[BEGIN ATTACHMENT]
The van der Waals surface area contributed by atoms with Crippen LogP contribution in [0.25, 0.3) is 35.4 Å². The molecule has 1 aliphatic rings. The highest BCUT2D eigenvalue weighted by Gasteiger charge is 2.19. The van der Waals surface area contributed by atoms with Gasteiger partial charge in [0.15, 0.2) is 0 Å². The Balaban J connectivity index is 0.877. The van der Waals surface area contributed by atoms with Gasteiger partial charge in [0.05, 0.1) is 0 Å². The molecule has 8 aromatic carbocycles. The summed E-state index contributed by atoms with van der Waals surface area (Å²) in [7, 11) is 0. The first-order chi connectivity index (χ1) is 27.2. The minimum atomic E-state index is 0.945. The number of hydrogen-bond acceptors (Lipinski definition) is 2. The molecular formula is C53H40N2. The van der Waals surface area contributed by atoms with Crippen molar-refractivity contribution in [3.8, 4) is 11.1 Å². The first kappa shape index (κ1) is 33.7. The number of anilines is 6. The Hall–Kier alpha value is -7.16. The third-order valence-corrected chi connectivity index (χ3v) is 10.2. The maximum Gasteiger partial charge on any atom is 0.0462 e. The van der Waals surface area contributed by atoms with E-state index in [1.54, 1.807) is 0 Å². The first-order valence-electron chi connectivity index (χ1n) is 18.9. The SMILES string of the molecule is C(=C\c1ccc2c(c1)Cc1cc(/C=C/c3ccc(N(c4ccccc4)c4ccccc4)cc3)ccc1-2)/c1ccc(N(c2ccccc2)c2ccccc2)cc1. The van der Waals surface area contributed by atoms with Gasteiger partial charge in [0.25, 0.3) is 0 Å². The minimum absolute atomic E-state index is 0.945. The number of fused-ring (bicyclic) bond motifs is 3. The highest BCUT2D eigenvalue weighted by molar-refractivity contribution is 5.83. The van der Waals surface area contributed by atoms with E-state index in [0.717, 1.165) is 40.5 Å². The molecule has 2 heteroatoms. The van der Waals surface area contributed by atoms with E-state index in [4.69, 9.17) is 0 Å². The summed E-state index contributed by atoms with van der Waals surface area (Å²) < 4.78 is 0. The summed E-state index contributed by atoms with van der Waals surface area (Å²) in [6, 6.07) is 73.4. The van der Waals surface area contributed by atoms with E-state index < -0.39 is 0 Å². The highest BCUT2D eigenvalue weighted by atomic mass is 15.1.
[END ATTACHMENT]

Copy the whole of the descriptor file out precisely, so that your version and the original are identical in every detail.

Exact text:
The van der Waals surface area contributed by atoms with Crippen LogP contribution in [0.25, 0.3) is 35.4 Å². The molecule has 1 aliphatic rings. The highest BCUT2D eigenvalue weighted by Gasteiger charge is 2.19. The van der Waals surface area contributed by atoms with Gasteiger partial charge in [0.15, 0.2) is 0 Å². The Balaban J connectivity index is 0.877. The van der Waals surface area contributed by atoms with Gasteiger partial charge in [0.05, 0.1) is 0 Å². The molecule has 8 aromatic carbocycles. The summed E-state index contributed by atoms with van der Waals surface area (Å²) in [7, 11) is 0. The first-order chi connectivity index (χ1) is 27.2. The minimum atomic E-state index is 0.945. The number of hydrogen-bond acceptors (Lipinski definition) is 2. The molecular formula is C53H40N2. The van der Waals surface area contributed by atoms with Crippen molar-refractivity contribution in [3.8, 4) is 11.1 Å². The first kappa shape index (κ1) is 33.7. The number of anilines is 6. The Hall–Kier alpha value is -7.16. The third-order valence-corrected chi connectivity index (χ3v) is 10.2. The maximum Gasteiger partial charge on any atom is 0.0462 e. The van der Waals surface area contributed by atoms with E-state index in [1.54, 1.807) is 0 Å². The first-order valence-electron chi connectivity index (χ1n) is 18.9. The SMILES string of the molecule is C(=C\c1ccc2c(c1)Cc1cc(/C=C/c3ccc(N(c4ccccc4)c4ccccc4)cc3)ccc1-2)/c1ccc(N(c2ccccc2)c2ccccc2)cc1. The van der Waals surface area contributed by atoms with Gasteiger partial charge in [0.25, 0.3) is 0 Å². The minimum absolute atomic E-state index is 0.945. The number of fused-ring (bicyclic) bond motifs is 3. The highest BCUT2D eigenvalue weighted by molar-refractivity contribution is 5.83. The van der Waals surface area contributed by atoms with E-state index in [0.717, 1.165) is 40.5 Å². The molecule has 2 heteroatoms. The van der Waals surface area contributed by atoms with E-state index in [4.69, 9.17) is 0 Å². The summed E-state index contributed by atoms with van der Waals surface area (Å²) < 4.78 is 0. The summed E-state index contributed by atoms with van der Waals surface area (Å²) in [6, 6.07) is 73.4. The van der Waals surface area contributed by atoms with E-state index < -0.39 is 0 Å². The highest BCUT2D eigenvalue weighted by atomic mass is 15.1.